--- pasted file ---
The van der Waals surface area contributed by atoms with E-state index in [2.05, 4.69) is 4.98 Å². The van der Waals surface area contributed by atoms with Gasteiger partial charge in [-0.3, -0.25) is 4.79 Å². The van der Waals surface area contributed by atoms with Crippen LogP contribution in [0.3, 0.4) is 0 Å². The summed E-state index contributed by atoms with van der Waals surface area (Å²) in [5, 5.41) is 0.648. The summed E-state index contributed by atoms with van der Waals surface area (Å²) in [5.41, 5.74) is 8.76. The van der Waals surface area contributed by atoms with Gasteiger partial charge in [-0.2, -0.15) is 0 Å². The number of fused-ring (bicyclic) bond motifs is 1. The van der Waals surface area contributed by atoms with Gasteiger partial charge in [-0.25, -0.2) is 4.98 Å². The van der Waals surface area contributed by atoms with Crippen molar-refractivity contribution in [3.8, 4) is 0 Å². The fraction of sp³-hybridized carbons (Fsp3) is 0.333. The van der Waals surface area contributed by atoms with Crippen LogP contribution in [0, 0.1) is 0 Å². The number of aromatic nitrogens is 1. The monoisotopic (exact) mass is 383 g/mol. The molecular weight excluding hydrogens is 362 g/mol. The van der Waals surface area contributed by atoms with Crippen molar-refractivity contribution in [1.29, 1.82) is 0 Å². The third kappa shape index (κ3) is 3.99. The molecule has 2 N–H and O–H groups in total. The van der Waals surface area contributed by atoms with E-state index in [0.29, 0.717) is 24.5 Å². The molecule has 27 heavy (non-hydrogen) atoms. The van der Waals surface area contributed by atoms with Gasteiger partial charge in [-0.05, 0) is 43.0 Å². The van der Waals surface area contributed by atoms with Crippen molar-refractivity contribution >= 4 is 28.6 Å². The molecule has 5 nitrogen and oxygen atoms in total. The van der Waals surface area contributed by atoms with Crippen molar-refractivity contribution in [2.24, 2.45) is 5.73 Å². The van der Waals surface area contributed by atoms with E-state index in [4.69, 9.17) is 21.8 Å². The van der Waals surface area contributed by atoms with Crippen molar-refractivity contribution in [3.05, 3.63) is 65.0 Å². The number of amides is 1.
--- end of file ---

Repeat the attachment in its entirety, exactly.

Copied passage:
The van der Waals surface area contributed by atoms with E-state index in [2.05, 4.69) is 4.98 Å². The van der Waals surface area contributed by atoms with Gasteiger partial charge in [-0.3, -0.25) is 4.79 Å². The van der Waals surface area contributed by atoms with Crippen LogP contribution in [0.3, 0.4) is 0 Å². The summed E-state index contributed by atoms with van der Waals surface area (Å²) in [5, 5.41) is 0.648. The summed E-state index contributed by atoms with van der Waals surface area (Å²) in [5.41, 5.74) is 8.76. The van der Waals surface area contributed by atoms with Gasteiger partial charge in [-0.2, -0.15) is 0 Å². The number of fused-ring (bicyclic) bond motifs is 1. The van der Waals surface area contributed by atoms with Gasteiger partial charge in [-0.25, -0.2) is 4.98 Å². The van der Waals surface area contributed by atoms with Crippen molar-refractivity contribution in [3.8, 4) is 0 Å². The fraction of sp³-hybridized carbons (Fsp3) is 0.333. The van der Waals surface area contributed by atoms with Crippen LogP contribution in [0, 0.1) is 0 Å². The number of aromatic nitrogens is 1. The monoisotopic (exact) mass is 383 g/mol. The molecular weight excluding hydrogens is 362 g/mol. The van der Waals surface area contributed by atoms with Crippen molar-refractivity contribution in [1.29, 1.82) is 0 Å². The third kappa shape index (κ3) is 3.99. The molecule has 2 N–H and O–H groups in total. The van der Waals surface area contributed by atoms with E-state index in [0.29, 0.717) is 24.5 Å². The molecule has 27 heavy (non-hydrogen) atoms. The van der Waals surface area contributed by atoms with Gasteiger partial charge in [-0.05, 0) is 43.0 Å². The van der Waals surface area contributed by atoms with Crippen molar-refractivity contribution >= 4 is 28.6 Å². The molecule has 5 nitrogen and oxygen atoms in total. The van der Waals surface area contributed by atoms with Crippen molar-refractivity contribution in [2.24, 2.45) is 5.73 Å². The van der Waals surface area contributed by atoms with E-state index in [4.69, 9.17) is 21.8 Å². The van der Waals surface area contributed by atoms with Crippen molar-refractivity contribution in [3.05, 3.63) is 65.0 Å². The number of amides is 1.